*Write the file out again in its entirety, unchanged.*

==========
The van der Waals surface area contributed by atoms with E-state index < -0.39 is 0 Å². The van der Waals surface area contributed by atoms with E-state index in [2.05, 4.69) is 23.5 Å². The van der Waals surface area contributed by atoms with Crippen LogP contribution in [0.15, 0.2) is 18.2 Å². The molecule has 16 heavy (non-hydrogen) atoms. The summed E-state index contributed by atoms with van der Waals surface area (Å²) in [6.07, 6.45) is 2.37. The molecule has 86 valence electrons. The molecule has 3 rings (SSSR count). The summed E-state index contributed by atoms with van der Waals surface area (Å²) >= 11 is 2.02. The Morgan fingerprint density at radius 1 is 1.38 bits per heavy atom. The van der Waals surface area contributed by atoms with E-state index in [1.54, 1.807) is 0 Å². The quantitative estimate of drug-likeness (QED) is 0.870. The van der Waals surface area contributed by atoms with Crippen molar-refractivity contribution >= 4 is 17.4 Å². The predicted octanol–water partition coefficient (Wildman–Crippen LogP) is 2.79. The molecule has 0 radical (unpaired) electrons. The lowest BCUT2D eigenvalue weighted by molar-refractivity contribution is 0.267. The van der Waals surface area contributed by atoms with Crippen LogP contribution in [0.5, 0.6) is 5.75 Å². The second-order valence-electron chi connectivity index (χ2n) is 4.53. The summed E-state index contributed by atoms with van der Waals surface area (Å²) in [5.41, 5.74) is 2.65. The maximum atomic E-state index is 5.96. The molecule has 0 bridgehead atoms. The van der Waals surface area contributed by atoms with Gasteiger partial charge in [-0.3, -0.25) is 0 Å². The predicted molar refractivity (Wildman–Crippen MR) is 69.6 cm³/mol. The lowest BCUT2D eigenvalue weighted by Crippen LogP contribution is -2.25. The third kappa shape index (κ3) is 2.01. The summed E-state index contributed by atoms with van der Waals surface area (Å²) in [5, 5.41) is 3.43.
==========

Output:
The van der Waals surface area contributed by atoms with E-state index < -0.39 is 0 Å². The van der Waals surface area contributed by atoms with E-state index in [2.05, 4.69) is 23.5 Å². The van der Waals surface area contributed by atoms with Crippen LogP contribution in [0.15, 0.2) is 18.2 Å². The molecule has 16 heavy (non-hydrogen) atoms. The summed E-state index contributed by atoms with van der Waals surface area (Å²) in [6.07, 6.45) is 2.37. The molecule has 86 valence electrons. The molecule has 3 rings (SSSR count). The summed E-state index contributed by atoms with van der Waals surface area (Å²) >= 11 is 2.02. The Morgan fingerprint density at radius 1 is 1.38 bits per heavy atom. The van der Waals surface area contributed by atoms with E-state index in [1.54, 1.807) is 0 Å². The quantitative estimate of drug-likeness (QED) is 0.870. The van der Waals surface area contributed by atoms with Crippen molar-refractivity contribution >= 4 is 17.4 Å². The predicted octanol–water partition coefficient (Wildman–Crippen LogP) is 2.79. The molecule has 0 radical (unpaired) electrons. The lowest BCUT2D eigenvalue weighted by molar-refractivity contribution is 0.267. The van der Waals surface area contributed by atoms with Crippen LogP contribution in [0.5, 0.6) is 5.75 Å². The second-order valence-electron chi connectivity index (χ2n) is 4.53. The summed E-state index contributed by atoms with van der Waals surface area (Å²) in [5.41, 5.74) is 2.65. The maximum atomic E-state index is 5.96. The molecule has 0 bridgehead atoms. The van der Waals surface area contributed by atoms with Gasteiger partial charge in [-0.3, -0.25) is 0 Å². The predicted molar refractivity (Wildman–Crippen MR) is 69.6 cm³/mol. The lowest BCUT2D eigenvalue weighted by Crippen LogP contribution is -2.25. The third kappa shape index (κ3) is 2.01. The summed E-state index contributed by atoms with van der Waals surface area (Å²) in [5, 5.41) is 3.43.